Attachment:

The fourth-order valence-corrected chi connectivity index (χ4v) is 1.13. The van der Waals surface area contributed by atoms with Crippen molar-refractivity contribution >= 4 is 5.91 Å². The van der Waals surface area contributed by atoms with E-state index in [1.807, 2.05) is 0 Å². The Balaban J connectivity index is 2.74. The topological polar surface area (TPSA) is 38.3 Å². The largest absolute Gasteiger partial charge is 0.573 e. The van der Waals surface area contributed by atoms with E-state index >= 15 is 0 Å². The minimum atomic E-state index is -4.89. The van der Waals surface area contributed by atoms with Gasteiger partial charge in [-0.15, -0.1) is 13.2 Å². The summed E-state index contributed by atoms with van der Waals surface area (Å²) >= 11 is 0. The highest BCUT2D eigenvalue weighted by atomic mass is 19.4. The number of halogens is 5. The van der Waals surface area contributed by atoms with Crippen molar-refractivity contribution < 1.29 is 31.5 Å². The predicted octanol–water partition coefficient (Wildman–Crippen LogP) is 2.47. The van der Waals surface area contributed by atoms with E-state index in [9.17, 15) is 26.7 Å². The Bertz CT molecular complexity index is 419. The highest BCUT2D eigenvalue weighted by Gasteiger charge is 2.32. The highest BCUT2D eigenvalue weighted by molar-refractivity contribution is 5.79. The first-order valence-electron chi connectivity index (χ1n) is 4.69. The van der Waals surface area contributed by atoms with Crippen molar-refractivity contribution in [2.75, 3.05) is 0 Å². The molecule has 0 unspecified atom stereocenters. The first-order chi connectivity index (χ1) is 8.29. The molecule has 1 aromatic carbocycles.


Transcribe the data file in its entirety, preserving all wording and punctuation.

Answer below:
The fourth-order valence-corrected chi connectivity index (χ4v) is 1.13. The van der Waals surface area contributed by atoms with Crippen molar-refractivity contribution >= 4 is 5.91 Å². The van der Waals surface area contributed by atoms with E-state index in [1.807, 2.05) is 0 Å². The Balaban J connectivity index is 2.74. The topological polar surface area (TPSA) is 38.3 Å². The largest absolute Gasteiger partial charge is 0.573 e. The van der Waals surface area contributed by atoms with E-state index >= 15 is 0 Å². The minimum atomic E-state index is -4.89. The van der Waals surface area contributed by atoms with Gasteiger partial charge in [-0.15, -0.1) is 13.2 Å². The summed E-state index contributed by atoms with van der Waals surface area (Å²) >= 11 is 0. The highest BCUT2D eigenvalue weighted by atomic mass is 19.4. The number of halogens is 5. The van der Waals surface area contributed by atoms with Crippen molar-refractivity contribution < 1.29 is 31.5 Å². The predicted octanol–water partition coefficient (Wildman–Crippen LogP) is 2.47. The van der Waals surface area contributed by atoms with E-state index in [9.17, 15) is 26.7 Å². The Bertz CT molecular complexity index is 419. The highest BCUT2D eigenvalue weighted by Gasteiger charge is 2.32. The highest BCUT2D eigenvalue weighted by molar-refractivity contribution is 5.79. The first-order valence-electron chi connectivity index (χ1n) is 4.69. The van der Waals surface area contributed by atoms with Crippen molar-refractivity contribution in [2.75, 3.05) is 0 Å². The molecule has 0 unspecified atom stereocenters. The first-order chi connectivity index (χ1) is 8.29. The molecule has 1 aromatic carbocycles.